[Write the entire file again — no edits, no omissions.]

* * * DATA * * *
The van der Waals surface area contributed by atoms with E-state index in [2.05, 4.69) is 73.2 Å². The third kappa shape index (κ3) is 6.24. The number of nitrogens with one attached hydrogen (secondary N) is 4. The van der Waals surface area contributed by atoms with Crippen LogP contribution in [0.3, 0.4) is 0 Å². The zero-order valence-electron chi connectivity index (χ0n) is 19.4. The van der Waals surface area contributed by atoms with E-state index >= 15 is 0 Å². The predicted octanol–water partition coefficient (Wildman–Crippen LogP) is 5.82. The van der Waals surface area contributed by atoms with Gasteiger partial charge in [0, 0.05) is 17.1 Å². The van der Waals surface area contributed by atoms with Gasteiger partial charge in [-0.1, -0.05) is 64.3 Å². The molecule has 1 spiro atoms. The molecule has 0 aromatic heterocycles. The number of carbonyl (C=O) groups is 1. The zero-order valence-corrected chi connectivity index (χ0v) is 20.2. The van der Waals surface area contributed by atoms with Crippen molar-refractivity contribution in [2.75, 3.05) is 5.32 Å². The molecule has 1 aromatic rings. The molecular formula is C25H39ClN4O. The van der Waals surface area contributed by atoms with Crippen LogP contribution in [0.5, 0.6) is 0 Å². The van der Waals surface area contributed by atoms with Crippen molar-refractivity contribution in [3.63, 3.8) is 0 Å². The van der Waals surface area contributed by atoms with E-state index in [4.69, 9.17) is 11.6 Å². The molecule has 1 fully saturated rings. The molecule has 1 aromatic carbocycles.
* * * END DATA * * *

The van der Waals surface area contributed by atoms with E-state index in [2.05, 4.69) is 73.2 Å². The third kappa shape index (κ3) is 6.24. The number of nitrogens with one attached hydrogen (secondary N) is 4. The van der Waals surface area contributed by atoms with Crippen LogP contribution in [0.3, 0.4) is 0 Å². The zero-order valence-electron chi connectivity index (χ0n) is 19.4. The van der Waals surface area contributed by atoms with E-state index >= 15 is 0 Å². The predicted octanol–water partition coefficient (Wildman–Crippen LogP) is 5.82. The van der Waals surface area contributed by atoms with Gasteiger partial charge in [0, 0.05) is 17.1 Å². The van der Waals surface area contributed by atoms with Gasteiger partial charge in [-0.1, -0.05) is 64.3 Å². The molecule has 1 spiro atoms. The molecule has 0 aromatic heterocycles. The number of carbonyl (C=O) groups is 1. The zero-order valence-corrected chi connectivity index (χ0v) is 20.2. The van der Waals surface area contributed by atoms with Crippen molar-refractivity contribution in [2.75, 3.05) is 5.32 Å². The molecule has 1 aromatic rings. The molecular formula is C25H39ClN4O. The van der Waals surface area contributed by atoms with Crippen LogP contribution in [0.5, 0.6) is 0 Å². The van der Waals surface area contributed by atoms with Crippen molar-refractivity contribution in [3.63, 3.8) is 0 Å². The van der Waals surface area contributed by atoms with E-state index in [4.69, 9.17) is 11.6 Å². The molecule has 1 fully saturated rings. The molecule has 1 aromatic carbocycles.